given disc was less than 5%. Five cycles of tension/compression (-150N
to 1000N, sinusoidal waveform, 0.1Hz), axial rotation, lateral bending
and flexion/extension (±7.5Nm, sinusoidal waveform, 0.1Hz) were
applied separately to each intact ACU. Each disc was then denucleated
as above for 20min. and dry mass was measured. The full loading
regime was re-applied to the denucleated specimens.
For each data set, range of motion (ROM), neutral zone (NZ) and
stiffness were calculated for the intact and denucleated states of each
ACU using the fifth loading cycle. Paired t-tests were used to determine
whether the denucleated state was significantly different from the intact
state using p < 0.05.
The effect of partial denucleation on compressive biomechanics is
shown in Figure 1. The disc height was reduced with denucleation,
while the compressive neutral zone increased significantly (p<0.05) for
each denucleation point except 5 min, ranging from about 1.5-2.0 times
that of the intact discs (Figure 1a). The compressive stiffness followed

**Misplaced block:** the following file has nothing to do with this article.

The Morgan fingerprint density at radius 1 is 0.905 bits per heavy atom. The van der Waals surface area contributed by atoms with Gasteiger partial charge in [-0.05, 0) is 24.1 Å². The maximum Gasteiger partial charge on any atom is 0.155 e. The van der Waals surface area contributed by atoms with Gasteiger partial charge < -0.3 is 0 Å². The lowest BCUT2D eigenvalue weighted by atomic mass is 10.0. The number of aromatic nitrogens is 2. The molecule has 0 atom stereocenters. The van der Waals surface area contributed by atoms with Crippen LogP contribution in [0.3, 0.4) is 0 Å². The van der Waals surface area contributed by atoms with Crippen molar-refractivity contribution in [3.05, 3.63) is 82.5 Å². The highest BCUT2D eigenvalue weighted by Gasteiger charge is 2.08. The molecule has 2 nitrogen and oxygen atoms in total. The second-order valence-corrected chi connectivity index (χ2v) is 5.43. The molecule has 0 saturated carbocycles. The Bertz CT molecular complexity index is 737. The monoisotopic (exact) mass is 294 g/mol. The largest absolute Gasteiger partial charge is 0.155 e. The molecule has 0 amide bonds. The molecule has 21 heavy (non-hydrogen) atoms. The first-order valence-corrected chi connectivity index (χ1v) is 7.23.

an interesting trend where low loading levels (under 400 N) showed a
reduction in compressive stiffness compared to intact levels, the higher
loading regimes (greater than 400 N) generally showed stiffness values
that were not different from intact specimens. Intradiscal pressure
dropped 10-20% from the intact condition, but did not vary with applied
load. However intradiscal pressure showed some dependence on
Figure 1: Axial loading with increased denucleation times shows
increased motion (a) and reduced compressive stiffness (b) through
the neutral zone in comparison to the intact ACUs.
Norm DHNorm cROM Norm tROMNorm cNZ
Normalized to Intact
50N 200N 400N 800N 1400N
For fully denucleated ACUs that were subjected to axial, bending and